To make great gravy, here are a few things to remember — and if if you run into problems, here’s some help.
For the richest, smoothest and tastiest recipe, you need to first find a reliable recipe, read it through, and then follow it to the letter, says Drusilla Banks, the Extension Educator of Nutrition and Wellness at the University of Illinois Extension.
Pan gravy is a type of gravy that’s made directly in the roasting pan. Here’s the best basic pan gravy recipe. It’s really easy, and you’ve got one less pot to wash!
Giblet gravy is generally thickened with flour by making a roux (flour browned in oil). There are three classic roux — white, blond, and brown. The color of the finished roux will determine the color of the gravy. To make a roux, cook the flour in oil, butter or pan drippings. Heat the roux long enough for the color to deepen a little darker than the desired color of the gravy. Darker roux produces a deeper, richer flavor.
To avoid lumps, Banks says that the roux must be stirred constantly during browning. (Don’t rush the browning of the roux; it may take 15 to 20 minutes to come to the color you want to achieve.) If the ratio of flour to oil is too great, lumps may develop. If this happens, add a little more oil and stir, stir, stir.
Gravy also continues to thicken as it cools, so make it a little on the thin side (by adding a bit more broth or water) and it should cool to correct consistency.
Practice during the weeks before Thanksgiving so your holiday giblet gravy will be perfect!
If you run into problems, here’s some help.
Problem: Gravy is lumpy.
Gravy help: With a whisk or rotary beater, beat the gravy until smooth. A strainer also works to filter out lumps. If all other attempts fail, use a food processor or blender. Reheat, stirring constantly; serve.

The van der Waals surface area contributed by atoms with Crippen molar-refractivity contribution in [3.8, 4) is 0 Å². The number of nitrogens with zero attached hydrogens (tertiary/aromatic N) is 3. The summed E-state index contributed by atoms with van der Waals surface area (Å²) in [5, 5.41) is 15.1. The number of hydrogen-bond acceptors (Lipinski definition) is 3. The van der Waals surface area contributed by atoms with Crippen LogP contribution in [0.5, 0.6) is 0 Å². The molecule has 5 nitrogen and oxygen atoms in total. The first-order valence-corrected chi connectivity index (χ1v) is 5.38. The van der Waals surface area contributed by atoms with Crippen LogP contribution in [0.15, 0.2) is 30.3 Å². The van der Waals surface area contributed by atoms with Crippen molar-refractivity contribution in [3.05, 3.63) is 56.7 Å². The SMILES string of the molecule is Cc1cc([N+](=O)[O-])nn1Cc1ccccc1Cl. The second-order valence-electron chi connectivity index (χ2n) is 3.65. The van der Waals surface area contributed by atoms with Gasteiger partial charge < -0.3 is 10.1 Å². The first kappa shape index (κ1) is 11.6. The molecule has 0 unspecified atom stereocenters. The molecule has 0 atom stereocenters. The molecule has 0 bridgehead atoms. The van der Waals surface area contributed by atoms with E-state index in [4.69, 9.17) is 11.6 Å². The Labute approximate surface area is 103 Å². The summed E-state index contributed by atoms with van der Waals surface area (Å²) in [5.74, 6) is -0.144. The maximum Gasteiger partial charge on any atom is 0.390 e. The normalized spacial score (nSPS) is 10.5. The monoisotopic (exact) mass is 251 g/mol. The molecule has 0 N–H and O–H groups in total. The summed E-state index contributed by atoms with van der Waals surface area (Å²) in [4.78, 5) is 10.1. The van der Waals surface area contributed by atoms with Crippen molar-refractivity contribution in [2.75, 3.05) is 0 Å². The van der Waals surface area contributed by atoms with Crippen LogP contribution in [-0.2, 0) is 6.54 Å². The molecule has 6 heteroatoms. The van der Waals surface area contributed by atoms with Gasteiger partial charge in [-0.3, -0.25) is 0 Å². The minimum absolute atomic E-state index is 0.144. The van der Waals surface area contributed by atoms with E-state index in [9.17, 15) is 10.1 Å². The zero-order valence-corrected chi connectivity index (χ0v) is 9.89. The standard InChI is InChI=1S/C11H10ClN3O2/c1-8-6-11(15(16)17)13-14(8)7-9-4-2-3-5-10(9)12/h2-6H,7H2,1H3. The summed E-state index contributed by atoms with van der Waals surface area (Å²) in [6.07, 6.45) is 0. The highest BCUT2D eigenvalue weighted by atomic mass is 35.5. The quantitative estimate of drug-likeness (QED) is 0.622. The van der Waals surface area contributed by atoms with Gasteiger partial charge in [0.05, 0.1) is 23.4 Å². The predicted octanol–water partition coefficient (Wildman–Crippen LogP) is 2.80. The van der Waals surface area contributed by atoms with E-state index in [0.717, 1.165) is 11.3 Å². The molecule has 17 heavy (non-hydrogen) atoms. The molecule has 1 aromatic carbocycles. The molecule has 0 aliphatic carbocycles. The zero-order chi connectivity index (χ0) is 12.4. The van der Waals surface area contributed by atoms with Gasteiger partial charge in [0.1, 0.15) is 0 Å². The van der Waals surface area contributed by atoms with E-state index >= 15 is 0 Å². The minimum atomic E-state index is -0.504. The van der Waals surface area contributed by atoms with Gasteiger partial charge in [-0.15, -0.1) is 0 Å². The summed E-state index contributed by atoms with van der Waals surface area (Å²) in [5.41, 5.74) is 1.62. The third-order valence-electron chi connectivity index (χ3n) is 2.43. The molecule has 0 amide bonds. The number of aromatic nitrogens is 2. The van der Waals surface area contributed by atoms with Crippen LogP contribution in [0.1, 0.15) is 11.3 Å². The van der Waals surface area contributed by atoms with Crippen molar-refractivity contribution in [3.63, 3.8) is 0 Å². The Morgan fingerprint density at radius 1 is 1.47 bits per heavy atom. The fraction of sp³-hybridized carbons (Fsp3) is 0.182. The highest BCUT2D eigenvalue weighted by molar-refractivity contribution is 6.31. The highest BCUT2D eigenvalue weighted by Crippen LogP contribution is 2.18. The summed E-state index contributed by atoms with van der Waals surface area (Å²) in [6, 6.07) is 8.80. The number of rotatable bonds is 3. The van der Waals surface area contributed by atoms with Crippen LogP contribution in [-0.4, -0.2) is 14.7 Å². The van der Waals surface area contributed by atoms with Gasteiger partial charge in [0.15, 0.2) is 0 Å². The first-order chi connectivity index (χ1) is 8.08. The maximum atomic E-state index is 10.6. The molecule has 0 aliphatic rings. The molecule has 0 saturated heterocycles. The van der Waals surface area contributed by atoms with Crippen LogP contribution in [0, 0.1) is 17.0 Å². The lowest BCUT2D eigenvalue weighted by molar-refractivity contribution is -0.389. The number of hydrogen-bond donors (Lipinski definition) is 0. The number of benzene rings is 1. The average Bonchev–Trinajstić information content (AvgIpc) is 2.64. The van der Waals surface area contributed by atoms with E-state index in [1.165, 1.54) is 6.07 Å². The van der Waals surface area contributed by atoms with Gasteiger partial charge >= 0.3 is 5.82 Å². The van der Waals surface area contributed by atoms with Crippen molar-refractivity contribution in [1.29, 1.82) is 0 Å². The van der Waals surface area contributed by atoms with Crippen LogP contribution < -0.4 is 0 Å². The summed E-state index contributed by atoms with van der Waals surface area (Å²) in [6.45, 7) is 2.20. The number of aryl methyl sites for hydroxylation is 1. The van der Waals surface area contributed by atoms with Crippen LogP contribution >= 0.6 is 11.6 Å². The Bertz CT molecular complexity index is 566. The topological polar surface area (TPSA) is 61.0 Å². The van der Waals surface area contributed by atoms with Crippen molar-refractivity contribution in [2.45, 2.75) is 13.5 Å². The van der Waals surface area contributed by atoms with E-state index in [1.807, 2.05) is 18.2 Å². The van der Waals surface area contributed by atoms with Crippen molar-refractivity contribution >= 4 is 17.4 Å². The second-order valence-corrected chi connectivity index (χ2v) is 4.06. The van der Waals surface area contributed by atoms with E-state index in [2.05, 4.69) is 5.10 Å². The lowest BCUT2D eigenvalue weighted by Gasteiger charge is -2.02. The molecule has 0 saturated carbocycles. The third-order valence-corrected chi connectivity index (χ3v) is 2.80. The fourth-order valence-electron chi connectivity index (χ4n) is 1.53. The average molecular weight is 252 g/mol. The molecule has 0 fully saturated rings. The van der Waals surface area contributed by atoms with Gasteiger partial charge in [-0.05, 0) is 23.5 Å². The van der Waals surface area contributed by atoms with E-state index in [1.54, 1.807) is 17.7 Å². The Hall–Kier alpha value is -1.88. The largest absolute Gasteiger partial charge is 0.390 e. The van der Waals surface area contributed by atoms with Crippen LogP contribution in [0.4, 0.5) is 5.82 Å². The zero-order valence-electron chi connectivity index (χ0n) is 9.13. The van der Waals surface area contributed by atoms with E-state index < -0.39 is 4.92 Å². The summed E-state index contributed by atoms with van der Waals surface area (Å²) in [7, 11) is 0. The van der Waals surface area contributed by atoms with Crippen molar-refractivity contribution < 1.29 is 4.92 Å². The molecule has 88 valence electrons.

Problem: Gravy is too salty.
Gravy help: If the oversalting is slight:
Add several raw potato slices and cook until the potato slices are translucent. Remove the slices prior to serving.
Add a few pinches of light brown sugar (only a few pinches, or gravy will become too sweet).
If the oversalting is severe, the gravy must be repaired by increasing the quantity. Prepare another batch of gravy, omitting all salt. Blend the two batches together.
Problem: Gravy is too light in color.
Gravy help: Add 1/2 teaspoon of instant coffee.
Problem: Gravy is not thick enough.
Gravy help: If time permits, allow the gravy to continue to simmer on the range top (without a lid). If there is not enough time, mix in one of the following thickening agents as indicated:
Cornstarch – Blend 1 teaspoon per cup of liquid in cold water. Stir until dissolved then mix into gravy. Continue to cook and stir to eliminate the cornstarch flavor.
Flour – Blend 3 tablespoons per cup of liquid in cold water. Stir until a smooth paste, then mix into gravy. Continue to cook and stir to eliminate the raw flour flavor.
Arrowroot – Blend 1 tablespoon per cup of liquid in cold water. Stir until dissolved, then mix into gravy. Can be served as soon as the gravy thickens due to arrowroot’s lack of taste.
Note: Mixing starch with cold water before adding it to a hot mixture prevents lumping.
Problem: Gravy is too thick.
Gravy help: Slowly whisk in more broth until the desired thickness is reached.
Problem: Gravy is greasy/fatty.
Gravy help: For an immediate fix, the fat can be skimmed off the top or soaked up with a fresh bread slice. If more time allows, chill the gravy, skim off the fat and reheat the gravy until it bubbles.